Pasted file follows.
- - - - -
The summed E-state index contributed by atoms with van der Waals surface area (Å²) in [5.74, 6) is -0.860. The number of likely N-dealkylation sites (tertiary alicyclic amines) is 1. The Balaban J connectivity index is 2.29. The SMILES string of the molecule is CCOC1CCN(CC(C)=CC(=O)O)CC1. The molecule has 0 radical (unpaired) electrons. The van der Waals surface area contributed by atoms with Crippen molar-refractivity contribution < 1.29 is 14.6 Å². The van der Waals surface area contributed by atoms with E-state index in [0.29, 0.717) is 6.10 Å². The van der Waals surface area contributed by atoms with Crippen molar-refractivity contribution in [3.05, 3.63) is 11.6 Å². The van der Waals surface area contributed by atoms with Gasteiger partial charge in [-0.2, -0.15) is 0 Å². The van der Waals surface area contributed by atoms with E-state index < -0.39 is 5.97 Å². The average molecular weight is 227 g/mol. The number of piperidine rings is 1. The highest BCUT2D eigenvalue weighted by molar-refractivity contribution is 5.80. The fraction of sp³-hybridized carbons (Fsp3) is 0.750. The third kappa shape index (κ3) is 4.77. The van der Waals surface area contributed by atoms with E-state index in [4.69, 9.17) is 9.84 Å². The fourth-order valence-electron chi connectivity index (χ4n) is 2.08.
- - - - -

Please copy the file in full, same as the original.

The summed E-state index contributed by atoms with van der Waals surface area (Å²) in [5.74, 6) is -0.860. The number of likely N-dealkylation sites (tertiary alicyclic amines) is 1. The Balaban J connectivity index is 2.29. The SMILES string of the molecule is CCOC1CCN(CC(C)=CC(=O)O)CC1. The molecule has 0 radical (unpaired) electrons. The van der Waals surface area contributed by atoms with Crippen molar-refractivity contribution < 1.29 is 14.6 Å². The van der Waals surface area contributed by atoms with E-state index in [0.29, 0.717) is 6.10 Å². The van der Waals surface area contributed by atoms with Crippen molar-refractivity contribution in [3.05, 3.63) is 11.6 Å². The van der Waals surface area contributed by atoms with Gasteiger partial charge in [-0.2, -0.15) is 0 Å². The van der Waals surface area contributed by atoms with E-state index < -0.39 is 5.97 Å². The average molecular weight is 227 g/mol. The number of piperidine rings is 1. The highest BCUT2D eigenvalue weighted by molar-refractivity contribution is 5.80. The fraction of sp³-hybridized carbons (Fsp3) is 0.750. The third kappa shape index (κ3) is 4.77. The van der Waals surface area contributed by atoms with E-state index in [4.69, 9.17) is 9.84 Å². The fourth-order valence-electron chi connectivity index (χ4n) is 2.08.